• How can I learn to skillfully speak up when I disagree with a colleague?
  • What do I have to learn about how to genuinely inquire into someone else’s perspective, especially when it’s different from mine?
  • How can I tell my truth in a way that furthers the collective learning of the team?
  • What happens when I begin to actively practice appreciation?

I certainly don’t disagree with the idea that a positive environment matters to team performance, nor with the notion that how we talk to one another makes a difference. I do think, however, that building a high performing team, and sustaining it over time, is not as simple as emphasizing the positive. As a leader, ask yourself: do you want people to be positive, or do you want them to be real?

What about you? What do you think about the research on the ratio of positive to negative interactions on teams? What happens when you focus on learning and truth-telling in your team environment? Please share your comments below!

Photo courtesy of Peter Stevens, Flickr Creative Commons

4 Responses to What’s More Critical To Team Development – Being Positive, or Being Real?

  1. Kim says:

    I loved this article and I think it comes down to something beyond positivity or negativity. It’s when teams or couple for that matter share a genuine respect and high regard for each other, they are likely to share their vulnerability and actually care about hearing the other side. The positive comments or regard flow from this fundamental place and it’s rooted in trust and authenticity. If I went around telling people positive comments I didn’t mean, then one of two things would happen, it either wouldn’t have the affect or over time, I might actually start to embody these statements.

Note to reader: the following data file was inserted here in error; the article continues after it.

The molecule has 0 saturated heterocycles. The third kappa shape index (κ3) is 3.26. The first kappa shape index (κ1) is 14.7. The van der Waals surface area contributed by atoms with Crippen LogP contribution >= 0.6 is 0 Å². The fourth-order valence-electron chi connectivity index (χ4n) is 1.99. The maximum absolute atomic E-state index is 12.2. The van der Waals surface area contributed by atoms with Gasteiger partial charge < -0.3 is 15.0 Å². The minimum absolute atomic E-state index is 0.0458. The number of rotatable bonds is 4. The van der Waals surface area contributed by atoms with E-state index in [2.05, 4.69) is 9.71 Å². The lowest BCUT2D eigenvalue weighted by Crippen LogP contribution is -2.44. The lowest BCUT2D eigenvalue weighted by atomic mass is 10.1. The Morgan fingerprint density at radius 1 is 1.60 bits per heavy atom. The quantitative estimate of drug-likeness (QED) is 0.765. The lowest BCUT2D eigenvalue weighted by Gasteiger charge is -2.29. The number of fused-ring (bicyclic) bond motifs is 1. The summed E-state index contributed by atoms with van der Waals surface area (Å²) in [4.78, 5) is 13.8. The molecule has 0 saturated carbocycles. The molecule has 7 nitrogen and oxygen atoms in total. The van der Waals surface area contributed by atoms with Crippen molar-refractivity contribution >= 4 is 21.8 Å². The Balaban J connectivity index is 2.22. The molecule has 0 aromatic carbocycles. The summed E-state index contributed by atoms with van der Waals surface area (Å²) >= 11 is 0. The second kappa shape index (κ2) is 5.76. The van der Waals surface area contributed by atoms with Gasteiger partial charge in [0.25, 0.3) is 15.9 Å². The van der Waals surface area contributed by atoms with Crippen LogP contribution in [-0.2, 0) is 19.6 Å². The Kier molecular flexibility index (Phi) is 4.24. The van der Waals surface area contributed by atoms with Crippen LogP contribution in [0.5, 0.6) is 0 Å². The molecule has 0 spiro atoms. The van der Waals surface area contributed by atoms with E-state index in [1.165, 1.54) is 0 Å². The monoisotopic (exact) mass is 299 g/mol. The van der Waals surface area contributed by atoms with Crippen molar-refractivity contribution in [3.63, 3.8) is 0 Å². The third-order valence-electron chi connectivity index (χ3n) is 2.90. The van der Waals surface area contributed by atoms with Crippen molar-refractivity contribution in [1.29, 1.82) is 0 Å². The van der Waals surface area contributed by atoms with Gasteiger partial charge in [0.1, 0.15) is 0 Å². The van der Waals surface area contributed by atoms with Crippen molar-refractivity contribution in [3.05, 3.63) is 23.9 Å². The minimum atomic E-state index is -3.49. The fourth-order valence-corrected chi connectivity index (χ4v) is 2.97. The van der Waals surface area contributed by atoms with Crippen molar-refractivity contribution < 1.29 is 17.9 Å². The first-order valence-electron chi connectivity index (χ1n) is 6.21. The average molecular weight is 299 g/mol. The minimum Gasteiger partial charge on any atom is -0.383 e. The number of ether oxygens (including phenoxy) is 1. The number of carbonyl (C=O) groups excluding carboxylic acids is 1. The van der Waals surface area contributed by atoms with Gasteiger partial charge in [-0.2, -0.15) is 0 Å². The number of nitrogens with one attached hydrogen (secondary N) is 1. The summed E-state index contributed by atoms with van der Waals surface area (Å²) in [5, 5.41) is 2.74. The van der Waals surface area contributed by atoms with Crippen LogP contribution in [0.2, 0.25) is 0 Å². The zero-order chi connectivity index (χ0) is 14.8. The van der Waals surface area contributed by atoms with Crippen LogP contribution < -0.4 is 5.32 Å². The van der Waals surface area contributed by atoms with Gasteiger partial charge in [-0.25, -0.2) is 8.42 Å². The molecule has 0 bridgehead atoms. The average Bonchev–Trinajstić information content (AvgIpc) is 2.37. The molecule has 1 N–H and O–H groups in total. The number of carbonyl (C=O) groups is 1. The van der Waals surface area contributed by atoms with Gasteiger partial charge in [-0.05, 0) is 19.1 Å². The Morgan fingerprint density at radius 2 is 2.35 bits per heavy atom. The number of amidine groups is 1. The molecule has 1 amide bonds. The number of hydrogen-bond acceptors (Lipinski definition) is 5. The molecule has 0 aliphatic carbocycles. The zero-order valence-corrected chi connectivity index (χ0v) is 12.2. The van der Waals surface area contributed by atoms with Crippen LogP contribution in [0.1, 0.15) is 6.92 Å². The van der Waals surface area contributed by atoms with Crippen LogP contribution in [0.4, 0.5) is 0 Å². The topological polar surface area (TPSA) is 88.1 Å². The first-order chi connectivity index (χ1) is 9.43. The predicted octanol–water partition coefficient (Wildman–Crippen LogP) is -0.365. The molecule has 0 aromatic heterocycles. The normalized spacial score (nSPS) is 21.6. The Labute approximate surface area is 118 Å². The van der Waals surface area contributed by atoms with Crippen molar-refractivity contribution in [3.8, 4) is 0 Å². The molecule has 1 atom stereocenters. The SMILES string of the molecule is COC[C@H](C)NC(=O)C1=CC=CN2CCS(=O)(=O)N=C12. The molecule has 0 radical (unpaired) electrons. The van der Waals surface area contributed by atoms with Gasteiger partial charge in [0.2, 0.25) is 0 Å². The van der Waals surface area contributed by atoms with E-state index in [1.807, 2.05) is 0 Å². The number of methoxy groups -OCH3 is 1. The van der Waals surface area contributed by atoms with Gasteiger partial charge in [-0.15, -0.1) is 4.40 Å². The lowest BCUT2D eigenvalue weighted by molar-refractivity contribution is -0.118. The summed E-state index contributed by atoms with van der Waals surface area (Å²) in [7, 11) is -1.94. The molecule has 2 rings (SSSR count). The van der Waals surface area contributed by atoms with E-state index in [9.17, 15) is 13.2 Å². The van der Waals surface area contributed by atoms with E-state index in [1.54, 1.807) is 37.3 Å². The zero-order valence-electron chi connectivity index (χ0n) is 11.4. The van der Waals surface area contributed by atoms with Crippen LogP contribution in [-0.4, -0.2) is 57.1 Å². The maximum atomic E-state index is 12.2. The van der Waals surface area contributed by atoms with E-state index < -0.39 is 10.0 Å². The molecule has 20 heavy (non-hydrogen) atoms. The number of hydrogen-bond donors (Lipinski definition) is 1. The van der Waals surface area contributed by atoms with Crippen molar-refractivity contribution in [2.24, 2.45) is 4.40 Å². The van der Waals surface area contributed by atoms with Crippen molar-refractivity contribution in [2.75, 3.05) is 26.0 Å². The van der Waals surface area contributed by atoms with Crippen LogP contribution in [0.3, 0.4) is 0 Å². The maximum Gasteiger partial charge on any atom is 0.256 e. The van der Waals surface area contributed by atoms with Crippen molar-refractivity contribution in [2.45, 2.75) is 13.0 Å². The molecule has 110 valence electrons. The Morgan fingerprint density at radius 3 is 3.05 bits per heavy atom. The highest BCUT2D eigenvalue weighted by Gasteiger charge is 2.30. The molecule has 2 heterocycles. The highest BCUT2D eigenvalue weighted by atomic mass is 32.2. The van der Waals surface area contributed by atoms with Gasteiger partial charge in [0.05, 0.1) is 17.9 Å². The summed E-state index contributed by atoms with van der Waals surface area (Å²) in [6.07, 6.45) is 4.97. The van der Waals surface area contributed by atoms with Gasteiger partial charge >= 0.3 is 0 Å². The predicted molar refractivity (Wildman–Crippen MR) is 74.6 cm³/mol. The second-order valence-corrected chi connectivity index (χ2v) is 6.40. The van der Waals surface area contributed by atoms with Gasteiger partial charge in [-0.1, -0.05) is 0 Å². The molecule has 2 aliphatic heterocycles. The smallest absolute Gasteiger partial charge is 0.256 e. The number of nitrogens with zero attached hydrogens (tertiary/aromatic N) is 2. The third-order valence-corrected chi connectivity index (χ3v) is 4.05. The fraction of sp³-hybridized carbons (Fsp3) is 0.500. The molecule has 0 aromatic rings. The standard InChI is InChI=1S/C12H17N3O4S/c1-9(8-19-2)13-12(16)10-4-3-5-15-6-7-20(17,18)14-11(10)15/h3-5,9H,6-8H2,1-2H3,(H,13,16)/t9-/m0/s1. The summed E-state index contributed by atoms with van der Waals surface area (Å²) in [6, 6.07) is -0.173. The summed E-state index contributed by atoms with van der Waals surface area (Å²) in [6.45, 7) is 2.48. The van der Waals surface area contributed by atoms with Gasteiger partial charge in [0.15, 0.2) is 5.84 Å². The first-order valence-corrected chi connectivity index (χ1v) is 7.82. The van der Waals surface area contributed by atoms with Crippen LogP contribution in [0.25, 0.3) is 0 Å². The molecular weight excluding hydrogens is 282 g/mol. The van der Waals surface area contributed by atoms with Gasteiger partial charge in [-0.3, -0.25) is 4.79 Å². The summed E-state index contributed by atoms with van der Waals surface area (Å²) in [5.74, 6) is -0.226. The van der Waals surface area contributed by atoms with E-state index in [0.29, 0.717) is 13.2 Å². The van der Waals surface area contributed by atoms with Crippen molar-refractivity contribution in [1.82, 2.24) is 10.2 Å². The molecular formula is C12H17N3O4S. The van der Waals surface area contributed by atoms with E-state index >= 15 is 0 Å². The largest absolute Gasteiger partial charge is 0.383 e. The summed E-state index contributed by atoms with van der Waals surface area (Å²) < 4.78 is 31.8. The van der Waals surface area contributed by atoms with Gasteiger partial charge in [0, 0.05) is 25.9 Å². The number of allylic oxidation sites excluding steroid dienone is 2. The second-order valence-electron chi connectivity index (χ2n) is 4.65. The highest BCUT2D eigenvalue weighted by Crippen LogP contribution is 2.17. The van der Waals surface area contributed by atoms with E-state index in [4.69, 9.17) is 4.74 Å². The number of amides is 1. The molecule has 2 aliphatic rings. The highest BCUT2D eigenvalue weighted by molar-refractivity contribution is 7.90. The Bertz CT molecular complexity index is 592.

• Karen says:

      Thanks for your comments, Kim! I agree with you about the importance of respect and high regard, and that positive comments and appreciation naturally flow from this place. It seems to me to be a question of getting clear about what’s the cart and what’s the horse. I’ve worked with many teams where respect and high regard were missing, and my experience has been that when people are able to get real with each other, rather than simply positive, they slowly begin to build mutual respect, and then naturally begin to feel more positive toward each other.

  2. Patti says:

    Thanks for going deep and getting us past the simple positive / negative binary. I appreciate your focus on “truth-telling” and I laughed with recognition when you asked the question “If a team maintains a very positive atmosphere but doesn’t achieve a balance of inquiry and advocacy, would they still perform at high levels?”

    I’ve been on teams that strained to keep all interactions positive at the expense of inquiry and hard discussions. Ultimately, it was also at the expense of the performance and maturity of the organization.

    Now there’s just the small matter of practicing non-reactivity in the midst of team conflict! An ongoing challenge, but one your article makes clear is well worth the effort.

    • Karen says:

      Thanks, Patti! I appreciate you describing your experience of teams that strain to keep everything positive. I guess that’s my fear of having the sole emphasis be on how positive (or not) team members are being with each other – that in focusing there, we often sidestep the truth and so don’t have the hard conversations that can lead to greater team/organizational (not to mention personal) maturity. And it is an ongoing challenge, no question about that!